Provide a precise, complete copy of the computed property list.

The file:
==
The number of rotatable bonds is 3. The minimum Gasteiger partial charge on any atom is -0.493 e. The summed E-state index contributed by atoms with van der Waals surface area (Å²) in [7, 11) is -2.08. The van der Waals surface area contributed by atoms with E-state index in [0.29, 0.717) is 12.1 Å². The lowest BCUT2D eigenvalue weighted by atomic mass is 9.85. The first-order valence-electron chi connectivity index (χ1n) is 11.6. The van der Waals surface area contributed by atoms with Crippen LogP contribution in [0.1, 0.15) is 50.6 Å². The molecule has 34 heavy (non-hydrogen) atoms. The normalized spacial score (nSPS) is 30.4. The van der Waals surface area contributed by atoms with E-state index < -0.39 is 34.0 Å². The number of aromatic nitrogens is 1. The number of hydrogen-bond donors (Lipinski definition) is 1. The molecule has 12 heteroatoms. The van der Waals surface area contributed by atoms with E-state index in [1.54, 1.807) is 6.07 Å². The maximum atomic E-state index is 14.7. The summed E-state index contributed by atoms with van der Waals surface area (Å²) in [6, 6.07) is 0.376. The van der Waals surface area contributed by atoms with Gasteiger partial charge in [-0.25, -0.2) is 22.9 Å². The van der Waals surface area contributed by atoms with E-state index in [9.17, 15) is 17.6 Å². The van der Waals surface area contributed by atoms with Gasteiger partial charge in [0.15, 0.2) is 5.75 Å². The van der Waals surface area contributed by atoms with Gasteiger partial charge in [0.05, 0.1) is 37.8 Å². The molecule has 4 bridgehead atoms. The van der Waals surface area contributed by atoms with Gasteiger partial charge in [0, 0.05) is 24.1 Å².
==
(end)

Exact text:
The number of rotatable bonds is 3. The minimum Gasteiger partial charge on any atom is -0.493 e. The summed E-state index contributed by atoms with van der Waals surface area (Å²) in [7, 11) is -2.08. The van der Waals surface area contributed by atoms with E-state index in [0.29, 0.717) is 12.1 Å². The lowest BCUT2D eigenvalue weighted by atomic mass is 9.85. The first-order valence-electron chi connectivity index (χ1n) is 11.6. The van der Waals surface area contributed by atoms with Crippen LogP contribution in [0.1, 0.15) is 50.6 Å². The molecule has 34 heavy (non-hydrogen) atoms. The normalized spacial score (nSPS) is 30.4. The van der Waals surface area contributed by atoms with E-state index < -0.39 is 34.0 Å². The number of aromatic nitrogens is 1. The number of hydrogen-bond donors (Lipinski definition) is 1. The molecule has 12 heteroatoms. The van der Waals surface area contributed by atoms with E-state index in [1.54, 1.807) is 6.07 Å². The maximum atomic E-state index is 14.7. The summed E-state index contributed by atoms with van der Waals surface area (Å²) in [6, 6.07) is 0.376. The van der Waals surface area contributed by atoms with Gasteiger partial charge in [-0.25, -0.2) is 22.9 Å². The van der Waals surface area contributed by atoms with E-state index in [9.17, 15) is 17.6 Å². The van der Waals surface area contributed by atoms with Gasteiger partial charge in [0.15, 0.2) is 5.75 Å². The van der Waals surface area contributed by atoms with Gasteiger partial charge in [0.05, 0.1) is 37.8 Å². The molecule has 4 bridgehead atoms. The van der Waals surface area contributed by atoms with Gasteiger partial charge in [0, 0.05) is 24.1 Å².